Hi guys & gals!

Before I start talking the specifics of various computer hardware configurations, let’s get the definition of efficiency out of the way. After all, **computational efficiency **is where it’s at! That is the whole point of this blog.

Warning: Math Time (feel free to skip down a few paragraphs if you know this already):

Efficiency is a numerical ratio of two work or power quantities. It has the general form of OUTPUT / INPUT. Basically, it tells you how much desired work you got out of some process for a certain amount of input. For a true mechanical or electrical efficiency, the units of both the numerator and denominator would be the same. For example, our microwave at work generates 1200 watts of cooking power inside the machine, but draws 1488 watts at the wall. Thus, it’s efficiency in terms of cooking power is: 1200 / 1488 = .806. Multiply this fraction by 100 to get the efficiency percentage, and you see that our microwave is 80.6 % efficient at heating food. Where did the rest of the energy go? Well, in this case there was the power required to run the computerized guts, spin the turn table, spin the fan, light the light, etc. There are also electrical losses in the circuits that get dissipated as heat into the microwave’s chassis.

Another good example is light bulbs. In this case, we are looking at something called efficacy, not an electrical efficiency (but it is directly related), because the units in the numerator and denominator are going to be different. It is possible, but less intuitive, to convert into a true efficiency ratio (visual power out / electrical power in), but I’m not going to go there because it hurts my brain. Anyway, the good old 60 watt light bulb uses 60 watts (gosh) to create about 800 lumens of light. By comparison, compact fluorescent bulbs use about 12-14 watts, and the new CREE LED bulbs use 9.5 watts. Thus, the luminous efficacy of a 60 watt light bulb is 800 lm / 60 w = 13.3 lumens per watt. On the other hand, the luminous efficacy of the awesome CREE LED bulbs (I have them everywhere in my house now) is 800 lm / 9.5 w = 84 lm/watt. That is over 6 times more efficient than the old-fashioned tungsten filament bulb! (Aside: you really should change out any 60 watt or 100 watt bulbs you still have in your house with CFL or CREE LED bulbs. This is a great step towards negating your F@H carbon footprint! PLUS, IT SAVES YOU MONEY!)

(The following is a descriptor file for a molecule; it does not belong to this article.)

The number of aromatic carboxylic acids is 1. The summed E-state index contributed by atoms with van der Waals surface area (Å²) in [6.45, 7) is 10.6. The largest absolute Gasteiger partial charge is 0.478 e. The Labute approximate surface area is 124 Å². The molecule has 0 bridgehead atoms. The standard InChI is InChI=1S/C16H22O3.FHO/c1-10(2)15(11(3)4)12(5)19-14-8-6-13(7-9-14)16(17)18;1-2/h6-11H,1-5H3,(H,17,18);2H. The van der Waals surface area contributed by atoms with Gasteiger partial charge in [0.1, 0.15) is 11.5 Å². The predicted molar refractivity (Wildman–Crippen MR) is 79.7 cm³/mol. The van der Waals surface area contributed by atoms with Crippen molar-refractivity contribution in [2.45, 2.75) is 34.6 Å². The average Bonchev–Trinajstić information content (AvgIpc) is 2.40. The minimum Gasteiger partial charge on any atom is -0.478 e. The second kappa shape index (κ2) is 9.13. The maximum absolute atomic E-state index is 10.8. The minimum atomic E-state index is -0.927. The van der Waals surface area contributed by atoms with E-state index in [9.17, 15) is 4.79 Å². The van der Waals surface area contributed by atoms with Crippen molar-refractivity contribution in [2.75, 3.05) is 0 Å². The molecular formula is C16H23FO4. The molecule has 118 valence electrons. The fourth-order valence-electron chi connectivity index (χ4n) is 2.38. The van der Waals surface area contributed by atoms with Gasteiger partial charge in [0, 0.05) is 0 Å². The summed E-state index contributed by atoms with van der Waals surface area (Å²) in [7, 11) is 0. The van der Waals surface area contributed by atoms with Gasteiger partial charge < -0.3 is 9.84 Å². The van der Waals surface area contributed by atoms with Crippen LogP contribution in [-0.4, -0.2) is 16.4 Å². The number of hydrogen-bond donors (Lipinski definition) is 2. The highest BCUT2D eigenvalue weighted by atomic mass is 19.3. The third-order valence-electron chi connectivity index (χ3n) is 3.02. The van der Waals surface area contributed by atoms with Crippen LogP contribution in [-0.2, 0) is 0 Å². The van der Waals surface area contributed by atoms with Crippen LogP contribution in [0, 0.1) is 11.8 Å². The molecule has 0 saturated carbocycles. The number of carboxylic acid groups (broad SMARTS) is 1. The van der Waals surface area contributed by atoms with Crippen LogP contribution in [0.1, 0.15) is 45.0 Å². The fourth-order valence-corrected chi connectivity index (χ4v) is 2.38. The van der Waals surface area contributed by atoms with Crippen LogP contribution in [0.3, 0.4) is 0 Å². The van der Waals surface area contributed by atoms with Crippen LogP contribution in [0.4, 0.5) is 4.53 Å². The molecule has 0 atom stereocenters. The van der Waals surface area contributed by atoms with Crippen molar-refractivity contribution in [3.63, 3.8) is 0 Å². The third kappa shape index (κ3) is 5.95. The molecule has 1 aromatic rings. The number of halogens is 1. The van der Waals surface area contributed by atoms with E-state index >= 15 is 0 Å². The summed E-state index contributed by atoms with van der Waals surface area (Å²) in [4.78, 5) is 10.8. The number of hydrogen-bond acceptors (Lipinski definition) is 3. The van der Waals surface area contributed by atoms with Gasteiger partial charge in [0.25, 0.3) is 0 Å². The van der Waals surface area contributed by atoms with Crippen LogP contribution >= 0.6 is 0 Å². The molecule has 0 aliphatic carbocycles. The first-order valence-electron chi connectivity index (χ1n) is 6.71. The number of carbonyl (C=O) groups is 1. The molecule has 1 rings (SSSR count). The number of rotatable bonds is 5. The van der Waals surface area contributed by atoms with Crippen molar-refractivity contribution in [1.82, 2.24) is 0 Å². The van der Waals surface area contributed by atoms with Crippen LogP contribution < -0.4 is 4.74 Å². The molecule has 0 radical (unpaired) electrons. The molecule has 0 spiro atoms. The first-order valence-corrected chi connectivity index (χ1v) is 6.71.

So, how does this relate to folding? While, with F@H there is an accepted definition of work done, called Points. The more work units complete, the more points you get. Also, the faster your computer does the work units the more points you get (big time…it is exponential. More on Stanford’s Points scheme later…). So, to make this a power quantity (work done over time), we need to divide the # of points your computer is generating by the number of days it took to get those points. Thus, we get to the most common rating of Folding@Home performance: The Points per Day unit (PPD).

We can obtain a rough “efficiency” of a F@H computer by dividing the PPD (scientific work output) by the electrical power (input) of the computer. Note that this is really more of an efficacy rating (how effective something is at producing a desired output) but everyone on the interwebs calls it an efficiency so I will suppress the engineer in me and go with the flow of electrons on this one.

**So, our F@H efficiency is PPD/Watt**. This is so central to this blog that I am going to say it again, for those skimmers who don’t like reading.

**F@H efficiency is measured in Points Per Day / Watt!!!!**

This is what we are concerned with. Slow computers from 5 years ago still use a similar amount of electricity as today’s modern ones, but they are bricks when it comes to processing. The amount of slow, crappy computers that are still running F@H is insane, and it is growing! This is one of the main reasons why Folding gets a bad rap…the overall efficiency of the supercomputer as a whole is terrible. We need to fix this! Thankfully, Stanford & Sony have already ditched F@H on the Playstation 3. This partnership was once one of the greatest boons to the F@H network, as back in the day the PS3’s were some of the fastest machines on the planet. But, as computers got faster and the years went by, PS3’s became a poor choice relative to the new, super-efficient desktop processors and graphics cards. Thus, F@H was removed as an option for Playstation users (much to their annoyance). However, there is less management going on with the computer side of the F@H network (which is currently all of it). If I want to, I can pull out my old Pentium 4 machine and get 100 PPD / 150 watts of power = 0.67 PPD/Watt! But why would I want to spend money & kill the planet for that measly amount of performance?

I get the sense that you are likely getting the point by now, and thus I probably can stop rambling. I can talk efficiency and specs all day (much to my wife’s annoyance). The key takeaway is this: Computers are always getting faster and more efficient. F@H is as well, but is hindered by the amount of old computers that are stuck in yesteryear’s levels of efficiency. We need to fix this. We want to make our electrical contribution worth something. WE WANT TO GENERATE AS MANY PPD/WATT AS POSSIBLE! And that is exactly what we are going to do. Over the next few posts, we’re going to talk in slightly less general terms about two things: how to Maximize PPD and how to Minimize Computer Power Consumption. The latter is especially relevant to any computing project, even gaming or home computer use, so please feel free to read on even if you don’t plan to fold yourself. Saving the planet and saving money by not using any more electricity than you need to accomplish a task is a worthy goal. Tune in next time for the first hardware article: PC Power Supplies!